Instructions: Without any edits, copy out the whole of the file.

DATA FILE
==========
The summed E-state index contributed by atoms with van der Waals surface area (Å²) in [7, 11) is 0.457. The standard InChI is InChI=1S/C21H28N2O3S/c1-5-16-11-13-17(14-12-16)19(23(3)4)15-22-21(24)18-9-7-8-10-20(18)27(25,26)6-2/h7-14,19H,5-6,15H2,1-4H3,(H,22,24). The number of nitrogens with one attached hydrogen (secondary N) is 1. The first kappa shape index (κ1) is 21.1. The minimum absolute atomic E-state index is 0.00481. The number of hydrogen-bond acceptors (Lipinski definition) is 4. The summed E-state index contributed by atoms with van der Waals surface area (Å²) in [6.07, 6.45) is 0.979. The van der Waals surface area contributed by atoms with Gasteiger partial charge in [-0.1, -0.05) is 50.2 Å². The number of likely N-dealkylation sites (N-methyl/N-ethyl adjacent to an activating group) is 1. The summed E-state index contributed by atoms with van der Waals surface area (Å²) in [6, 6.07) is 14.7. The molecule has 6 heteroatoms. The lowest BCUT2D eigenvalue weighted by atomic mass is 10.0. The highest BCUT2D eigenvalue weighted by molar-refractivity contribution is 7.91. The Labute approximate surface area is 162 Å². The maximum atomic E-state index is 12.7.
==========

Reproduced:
The summed E-state index contributed by atoms with van der Waals surface area (Å²) in [7, 11) is 0.457. The standard InChI is InChI=1S/C21H28N2O3S/c1-5-16-11-13-17(14-12-16)19(23(3)4)15-22-21(24)18-9-7-8-10-20(18)27(25,26)6-2/h7-14,19H,5-6,15H2,1-4H3,(H,22,24). The number of nitrogens with one attached hydrogen (secondary N) is 1. The first kappa shape index (κ1) is 21.1. The minimum absolute atomic E-state index is 0.00481. The number of hydrogen-bond acceptors (Lipinski definition) is 4. The summed E-state index contributed by atoms with van der Waals surface area (Å²) in [6.07, 6.45) is 0.979. The van der Waals surface area contributed by atoms with Gasteiger partial charge in [-0.1, -0.05) is 50.2 Å². The number of likely N-dealkylation sites (N-methyl/N-ethyl adjacent to an activating group) is 1. The summed E-state index contributed by atoms with van der Waals surface area (Å²) in [6, 6.07) is 14.7. The molecule has 6 heteroatoms. The lowest BCUT2D eigenvalue weighted by atomic mass is 10.0. The highest BCUT2D eigenvalue weighted by molar-refractivity contribution is 7.91. The Labute approximate surface area is 162 Å². The maximum atomic E-state index is 12.7.